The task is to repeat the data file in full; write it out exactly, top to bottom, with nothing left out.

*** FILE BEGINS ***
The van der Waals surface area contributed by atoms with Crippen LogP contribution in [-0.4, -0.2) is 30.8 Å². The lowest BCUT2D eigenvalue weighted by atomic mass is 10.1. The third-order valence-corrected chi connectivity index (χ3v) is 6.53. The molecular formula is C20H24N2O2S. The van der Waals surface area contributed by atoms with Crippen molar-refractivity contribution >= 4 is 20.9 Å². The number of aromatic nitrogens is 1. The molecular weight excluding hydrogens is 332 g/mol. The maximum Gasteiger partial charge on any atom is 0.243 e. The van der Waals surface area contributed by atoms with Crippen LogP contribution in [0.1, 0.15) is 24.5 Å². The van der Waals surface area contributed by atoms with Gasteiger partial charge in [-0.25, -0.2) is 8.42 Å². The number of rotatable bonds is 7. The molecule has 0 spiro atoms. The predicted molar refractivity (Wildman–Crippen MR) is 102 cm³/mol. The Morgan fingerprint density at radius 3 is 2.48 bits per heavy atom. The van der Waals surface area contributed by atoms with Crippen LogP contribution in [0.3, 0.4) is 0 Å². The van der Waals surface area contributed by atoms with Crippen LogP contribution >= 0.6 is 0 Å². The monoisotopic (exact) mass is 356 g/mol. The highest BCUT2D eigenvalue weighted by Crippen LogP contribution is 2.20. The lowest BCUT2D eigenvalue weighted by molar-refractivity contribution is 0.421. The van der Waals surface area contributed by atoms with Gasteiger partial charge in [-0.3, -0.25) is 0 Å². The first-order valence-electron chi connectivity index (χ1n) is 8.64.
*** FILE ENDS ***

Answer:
The van der Waals surface area contributed by atoms with Crippen LogP contribution in [-0.4, -0.2) is 30.8 Å². The lowest BCUT2D eigenvalue weighted by atomic mass is 10.1. The third-order valence-corrected chi connectivity index (χ3v) is 6.53. The molecular formula is C20H24N2O2S. The van der Waals surface area contributed by atoms with Crippen molar-refractivity contribution >= 4 is 20.9 Å². The number of aromatic nitrogens is 1. The molecular weight excluding hydrogens is 332 g/mol. The maximum Gasteiger partial charge on any atom is 0.243 e. The van der Waals surface area contributed by atoms with Crippen LogP contribution in [0.1, 0.15) is 24.5 Å². The van der Waals surface area contributed by atoms with Gasteiger partial charge in [-0.25, -0.2) is 8.42 Å². The number of rotatable bonds is 7. The molecule has 0 spiro atoms. The predicted molar refractivity (Wildman–Crippen MR) is 102 cm³/mol. The Morgan fingerprint density at radius 3 is 2.48 bits per heavy atom. The van der Waals surface area contributed by atoms with Crippen LogP contribution in [0.3, 0.4) is 0 Å². The van der Waals surface area contributed by atoms with Crippen LogP contribution >= 0.6 is 0 Å². The monoisotopic (exact) mass is 356 g/mol. The highest BCUT2D eigenvalue weighted by Crippen LogP contribution is 2.20. The lowest BCUT2D eigenvalue weighted by molar-refractivity contribution is 0.421. The van der Waals surface area contributed by atoms with Gasteiger partial charge in [-0.3, -0.25) is 0 Å². The first-order valence-electron chi connectivity index (χ1n) is 8.64.